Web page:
Saturday, February 9, 2008

The Gamma Curve of Politics

As I've mentioned before, I'm a huge fan of Neil Stephenson. Aside from absolutely wonderful writing and imagery, he is able to see and communicate broad trends and forces better than almost any other writer I've read.

A recent post by Cory Doctorow reminded me that I had not read one of his earliest books from 1994, Interface (co-authored with his uncle, and published under the pseudonym Stephen Bury).

Interface is the story of how a cabal known as the Network works to buy the presidency by hacking the brain of a popular politican that has had a stroke.

As with all Stephenson books, there are many many moments of sheer genius, and given that it was written in 1994, remarkable (and uncomfortable) prescience.

An example is the exchange early in the book between Cy Ogle, a political media consultant, and Aaron Green, an engineer that has invented an "emotional detector" that can monitor the emotional response of the person that is wearing it.

"...Have you ever been on TV, Aaron?"

"Just incidentally."

"How did you think you looked?"

"Not very good. Actually, I was kind of shocked by how strange I looked."

"Your eyes looked as if they were bulging out of your head, did they not?

"Exactly, how did you know?"

"The gamma curve of a video camera determines its response to light," Cy Ogle said. "If the curves were straigh, then dim things would look dim and bright things bright, just as they do in reality, and as they do, more or less, on any decent film stock. But because the gamma curve is not a straight line, dim things tend to look muddy and black, while bright things tend to glare and overload, and the only things that look halfway proper are in the middle. [...] the whites of your eyes are intensely bright. If you knew what I know, you would keep them fixed straight ahead in their sockets when you were on television, exposing as little of the white as possible. But because you are not versed in this subject, you swivel your eyes around as you look at different things, and when you do, the white part predominates and it jumps out of the screen because of the gamma curve; your eyes look like bulging white globes set in a muddy dark background."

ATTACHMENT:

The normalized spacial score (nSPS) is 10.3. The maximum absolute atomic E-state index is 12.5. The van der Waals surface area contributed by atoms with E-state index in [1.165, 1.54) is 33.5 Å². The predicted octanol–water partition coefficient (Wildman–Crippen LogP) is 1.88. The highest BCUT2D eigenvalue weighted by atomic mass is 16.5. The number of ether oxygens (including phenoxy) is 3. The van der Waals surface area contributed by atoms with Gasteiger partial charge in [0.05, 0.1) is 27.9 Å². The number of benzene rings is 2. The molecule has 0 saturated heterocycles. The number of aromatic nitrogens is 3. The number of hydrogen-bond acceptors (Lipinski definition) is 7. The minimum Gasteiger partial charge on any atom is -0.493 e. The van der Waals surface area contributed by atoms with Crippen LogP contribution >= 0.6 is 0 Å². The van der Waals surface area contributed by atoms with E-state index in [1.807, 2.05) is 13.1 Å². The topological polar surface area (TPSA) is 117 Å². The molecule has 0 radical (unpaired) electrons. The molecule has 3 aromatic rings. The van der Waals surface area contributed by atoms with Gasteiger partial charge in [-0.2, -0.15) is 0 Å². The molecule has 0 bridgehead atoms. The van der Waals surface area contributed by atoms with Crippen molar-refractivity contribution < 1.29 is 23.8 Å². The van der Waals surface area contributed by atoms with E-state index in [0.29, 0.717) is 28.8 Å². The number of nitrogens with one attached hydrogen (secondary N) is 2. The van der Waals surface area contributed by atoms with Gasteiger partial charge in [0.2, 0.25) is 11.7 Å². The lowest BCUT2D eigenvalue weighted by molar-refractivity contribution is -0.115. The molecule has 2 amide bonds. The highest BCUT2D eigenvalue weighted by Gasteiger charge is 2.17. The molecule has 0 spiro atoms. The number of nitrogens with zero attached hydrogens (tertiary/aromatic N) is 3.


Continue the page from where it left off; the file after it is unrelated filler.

"Is this the type of thing you teach to politicians?"

"Just a sample," Ogle said.

"Gee, it's really a shame that --"

"That our political system revolves around such trivial matters. Aaron, please do not waste my time and yours by voicing the obvious."


"That's how it is, and how it will be until high-definition television becomes the norm."

"Then what will happen?"

"All the politicians currently in power will be voted out of office and we will have a completely new power structure. Because high-definition television has a flat gamma curve an higher resolution, and people who look good on today's television look bad on HDTV and voters will respond accordingly. Their oversized pores will be visible, the red veins in their noses from drinking too much, the artificiality of their TV-friendly hairdos will make them all look, on HDTV, like country-and-western singers. A new generation of politicians will take over and they will all look like movie stars, because HDTV will be a great deal like film, and movie stars know how to look good on film."

Here we are 14 years later, and the gamma curve of politics is starting to straighten in the HDTV age. A highly recommended (and quick) read during this election season.

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